The Best (and Worst) Business Names
A smart, catchy name can make a business a household name. Choose the wrong one, and you could spend millions just reminding customers what you do.
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Coming up with the right business name is one of the most important decisions entrepreneurs can make. After all, it's the first impression companies make with both potential customers and partners. The goal, then, is to choose a business name that's catchy and resonates with customers, which can lay the groundwork for building a household brand name. "Your name needs to captivate and form some connection with your customer -- preferably a strong emotional connection," says Nina Beckhardt, president of The Naming Group, based in New York.
Choose a business name that's too narrow or esoteric and, well, you might end up spending a lot more marketing dollars just to remind customers what exactly you do. While having a more descriptive name can be limiting, it provides a huge benefit for startups. "Names that do a better job of telling what the company does begin the marketing process -- getting customers to come to us so that we do not have to go to them," says Robert Evans Wilson, an advertising and marketing consultant based in Atlanta.
"Good names tend to be short and sweet and have multiple meanings," says Denis Riley, an executive vice president of BrandLogic in Wilton, Conn. "Bad names, on the other hand, rely on an unintended meaning, unpronounceability and meaningless initials."
Given such parameters, here are case studies on some of the best and worst company names out there, according to our panel -- and what you might learn from them.
The Best Business Names
"I have to think that Google has become one of the most famous names of all time," Beckhardt says. "It is based on a word, googol, which has real-world meaning, and people are always asking us to help them pick a name like Google."
"Because it describes what it does: protect you," Wilson says. "It also evokes positive mental images of the benefit that it will provide the consumer. It is such a good name that even its competitors' products are being called "Under Armour" much in the way photo copies are called 'Xeroxes,' gelatin is called 'Jello,' and tissues are called 'Kleenex.'
"The new name for Andersen Consulting, derived from the phrase 'accent on the future,' captures the pioneering spirit of this leading IT consulting firm," Riley says. Beckhardt agrees, noting the name is "strong, sellable and pronounceable."
"A hugely successful brand that's had little marketing or promotion behind it, PayPal puts a softer, friendlier face on the payments business," Riley says.
"It's a great name because it's a real word and it's fun to say," Beckhardt says. "It's also extensible in that people think of twittering like a bird, which ties in with their logo. It's a huge plus when you can reinforce your name visually or graphically through things like your logo or even the way the letters fit together."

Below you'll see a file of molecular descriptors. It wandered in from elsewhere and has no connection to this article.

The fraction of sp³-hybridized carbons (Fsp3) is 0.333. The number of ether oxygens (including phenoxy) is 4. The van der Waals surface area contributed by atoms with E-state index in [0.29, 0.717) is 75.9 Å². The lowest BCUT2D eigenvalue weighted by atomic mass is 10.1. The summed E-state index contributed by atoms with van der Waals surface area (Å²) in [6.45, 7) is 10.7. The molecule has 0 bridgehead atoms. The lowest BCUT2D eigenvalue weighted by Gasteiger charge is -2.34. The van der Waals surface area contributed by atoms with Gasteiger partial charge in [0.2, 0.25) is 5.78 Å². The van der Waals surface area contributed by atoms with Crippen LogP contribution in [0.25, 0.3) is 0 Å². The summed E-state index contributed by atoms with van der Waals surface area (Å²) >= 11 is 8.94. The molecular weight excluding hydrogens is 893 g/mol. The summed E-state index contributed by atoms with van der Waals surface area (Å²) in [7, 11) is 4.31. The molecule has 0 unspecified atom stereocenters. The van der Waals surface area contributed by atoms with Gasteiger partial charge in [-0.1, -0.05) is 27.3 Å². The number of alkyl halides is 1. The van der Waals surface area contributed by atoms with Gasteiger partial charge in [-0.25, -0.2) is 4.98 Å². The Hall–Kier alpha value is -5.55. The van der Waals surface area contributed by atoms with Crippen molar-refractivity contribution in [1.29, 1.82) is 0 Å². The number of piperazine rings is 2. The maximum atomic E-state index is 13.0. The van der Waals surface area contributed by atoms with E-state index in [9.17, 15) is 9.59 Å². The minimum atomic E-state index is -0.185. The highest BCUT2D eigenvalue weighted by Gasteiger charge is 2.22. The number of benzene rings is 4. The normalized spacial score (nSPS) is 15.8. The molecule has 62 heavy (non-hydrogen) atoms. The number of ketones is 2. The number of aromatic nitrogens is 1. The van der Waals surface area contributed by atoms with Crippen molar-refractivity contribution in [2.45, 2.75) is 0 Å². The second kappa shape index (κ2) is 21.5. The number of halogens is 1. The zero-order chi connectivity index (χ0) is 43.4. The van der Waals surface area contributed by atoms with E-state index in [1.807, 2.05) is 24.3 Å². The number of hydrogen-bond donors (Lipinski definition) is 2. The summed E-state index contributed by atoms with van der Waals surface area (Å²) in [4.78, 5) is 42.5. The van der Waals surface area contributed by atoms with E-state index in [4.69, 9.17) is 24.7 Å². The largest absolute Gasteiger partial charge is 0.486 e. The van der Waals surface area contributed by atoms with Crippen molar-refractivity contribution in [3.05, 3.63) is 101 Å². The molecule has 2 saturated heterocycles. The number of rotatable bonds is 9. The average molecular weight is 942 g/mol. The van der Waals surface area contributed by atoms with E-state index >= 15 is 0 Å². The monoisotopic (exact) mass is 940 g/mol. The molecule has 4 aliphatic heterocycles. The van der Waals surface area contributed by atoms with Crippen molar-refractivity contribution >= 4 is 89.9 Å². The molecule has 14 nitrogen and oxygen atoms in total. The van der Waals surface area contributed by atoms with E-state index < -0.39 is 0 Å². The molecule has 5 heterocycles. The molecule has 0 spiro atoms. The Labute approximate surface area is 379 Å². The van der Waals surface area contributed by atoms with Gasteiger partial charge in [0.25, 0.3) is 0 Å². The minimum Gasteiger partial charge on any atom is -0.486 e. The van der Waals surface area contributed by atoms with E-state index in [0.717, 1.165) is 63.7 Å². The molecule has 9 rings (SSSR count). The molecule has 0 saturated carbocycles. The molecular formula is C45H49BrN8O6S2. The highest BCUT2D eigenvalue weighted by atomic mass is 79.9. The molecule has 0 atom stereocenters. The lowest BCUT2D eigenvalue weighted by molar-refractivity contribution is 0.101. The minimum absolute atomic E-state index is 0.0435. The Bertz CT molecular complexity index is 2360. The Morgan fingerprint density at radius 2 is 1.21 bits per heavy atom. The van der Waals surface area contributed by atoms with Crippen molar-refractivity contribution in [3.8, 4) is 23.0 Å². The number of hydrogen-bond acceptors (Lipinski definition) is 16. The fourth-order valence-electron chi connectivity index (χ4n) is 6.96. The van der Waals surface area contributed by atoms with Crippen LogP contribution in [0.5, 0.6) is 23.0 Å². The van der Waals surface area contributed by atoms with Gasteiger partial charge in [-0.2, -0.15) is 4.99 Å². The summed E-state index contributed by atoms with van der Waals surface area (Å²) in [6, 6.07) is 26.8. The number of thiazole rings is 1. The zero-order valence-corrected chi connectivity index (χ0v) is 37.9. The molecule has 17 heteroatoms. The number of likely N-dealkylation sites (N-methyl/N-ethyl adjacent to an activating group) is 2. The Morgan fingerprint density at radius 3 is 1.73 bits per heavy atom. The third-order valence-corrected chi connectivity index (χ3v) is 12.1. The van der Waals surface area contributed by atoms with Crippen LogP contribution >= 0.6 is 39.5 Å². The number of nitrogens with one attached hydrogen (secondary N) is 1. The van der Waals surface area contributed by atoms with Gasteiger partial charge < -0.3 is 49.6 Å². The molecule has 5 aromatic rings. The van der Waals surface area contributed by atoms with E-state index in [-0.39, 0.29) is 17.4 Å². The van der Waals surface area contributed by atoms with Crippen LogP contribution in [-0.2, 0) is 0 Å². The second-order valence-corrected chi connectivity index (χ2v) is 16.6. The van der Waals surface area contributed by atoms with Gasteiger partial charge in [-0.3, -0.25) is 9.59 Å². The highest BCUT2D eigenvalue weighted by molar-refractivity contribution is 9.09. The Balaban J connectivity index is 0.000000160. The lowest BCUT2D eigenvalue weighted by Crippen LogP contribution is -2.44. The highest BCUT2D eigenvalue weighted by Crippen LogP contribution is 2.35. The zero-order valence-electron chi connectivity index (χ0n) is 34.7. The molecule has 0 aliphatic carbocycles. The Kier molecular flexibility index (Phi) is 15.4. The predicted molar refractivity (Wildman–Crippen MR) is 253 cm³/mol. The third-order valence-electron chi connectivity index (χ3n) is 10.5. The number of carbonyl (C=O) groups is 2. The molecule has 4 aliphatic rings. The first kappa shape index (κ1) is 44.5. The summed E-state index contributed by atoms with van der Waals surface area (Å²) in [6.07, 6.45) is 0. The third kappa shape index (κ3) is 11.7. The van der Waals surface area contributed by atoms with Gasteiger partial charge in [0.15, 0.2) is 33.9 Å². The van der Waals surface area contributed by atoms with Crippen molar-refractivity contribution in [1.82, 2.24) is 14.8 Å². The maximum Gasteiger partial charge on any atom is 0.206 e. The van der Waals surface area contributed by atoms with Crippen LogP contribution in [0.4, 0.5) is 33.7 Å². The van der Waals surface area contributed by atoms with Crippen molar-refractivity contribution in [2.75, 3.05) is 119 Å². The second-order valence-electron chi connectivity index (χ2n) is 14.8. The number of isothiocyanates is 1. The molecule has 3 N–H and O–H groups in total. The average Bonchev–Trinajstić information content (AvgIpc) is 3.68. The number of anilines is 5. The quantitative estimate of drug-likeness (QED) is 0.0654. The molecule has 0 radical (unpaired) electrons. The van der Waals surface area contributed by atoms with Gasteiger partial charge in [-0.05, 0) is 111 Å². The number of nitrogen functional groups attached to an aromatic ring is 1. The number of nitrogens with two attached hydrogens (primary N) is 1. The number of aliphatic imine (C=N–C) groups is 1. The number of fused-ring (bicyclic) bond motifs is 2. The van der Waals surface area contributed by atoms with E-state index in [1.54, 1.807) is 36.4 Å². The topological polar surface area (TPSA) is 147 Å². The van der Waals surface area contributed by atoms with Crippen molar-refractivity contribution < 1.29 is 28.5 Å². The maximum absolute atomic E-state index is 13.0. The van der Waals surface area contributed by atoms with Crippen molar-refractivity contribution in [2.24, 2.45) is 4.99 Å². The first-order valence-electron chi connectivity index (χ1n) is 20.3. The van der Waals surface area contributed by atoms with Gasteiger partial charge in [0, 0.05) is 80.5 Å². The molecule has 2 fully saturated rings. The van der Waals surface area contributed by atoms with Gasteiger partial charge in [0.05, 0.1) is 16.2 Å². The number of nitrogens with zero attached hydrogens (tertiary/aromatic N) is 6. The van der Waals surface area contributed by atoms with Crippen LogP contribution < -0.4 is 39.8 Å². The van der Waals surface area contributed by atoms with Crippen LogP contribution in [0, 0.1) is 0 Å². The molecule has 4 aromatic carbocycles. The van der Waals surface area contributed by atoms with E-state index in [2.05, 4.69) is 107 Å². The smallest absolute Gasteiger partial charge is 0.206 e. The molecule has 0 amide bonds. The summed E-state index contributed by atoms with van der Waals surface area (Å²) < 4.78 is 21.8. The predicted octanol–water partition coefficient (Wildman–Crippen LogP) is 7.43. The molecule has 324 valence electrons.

"It sounds like a combination of 'yap' and 'stammer,'" Riley says. "As a result, this popular micro-blogging site is easy to say, spell, and remember."
"If the company name tells what a company does, then you've already started the marketing process in a big way," Wilson says. "JiffyLube does that perfectly -- the name tells me that they provide fast oil changes for my car."
The Worst Business Names
"This Web conferencing company used an adjective that means dark, lusterless, indistinct, or slow, as in intelligence, and repeated it," Beckhardt says. "Dimdim tries hard to defend their name as 'whimsical,' but in reality, it is such a bad name that it has turned people away from using it. Well, it turned us away. We considered using it in our business, but asking a client to 'Join us in a Dimdim meeting' just felt too unprofessional."
"Administaff sounds like a temporary staffing agency, but that is not what they do," Wilson says. "They provide offsite HR services such as benefits management. They spend millions of dollars a year on advertising explaining what they do -- trying to overcome their confusing name."
"This KPMG Consulting spinoff tried to capitalize on an obscure sailing term that no one understands," Riley says.
"Unless the market has conferred meaning upon your initials (like AT&T or IBM), don't pick an initialized name with no inherent meaning," Riley says.
"What does that 'A' mean?" Beckhardt asks about this home health care and hospice provider. "Were they trying to come up first in an alphabetical list? The name is extremely sterile, technical, and unapproachable. The emotional impact is nonexistent. For a company based on providing human services, the tone of their name is certainly lacking in the human touch."
"Combining names as a result of a merger usually results from internal indecision that bolts the organization to its past," Riley says.
Fifth Third Bank
While the bank got its name way back in 1908 as a result of a merger between the Fifth National Bank and the Third National Bank, "it just feels wrong," Beckhardt says. "The name plays with a basic math rule of fractions. It should be one- and two-thirds. Regardless, I would stay away from using numbers in any bank name."
"When it comes to choosing a name, I don't think it's the best idea to play with the word America," Beckhardt says.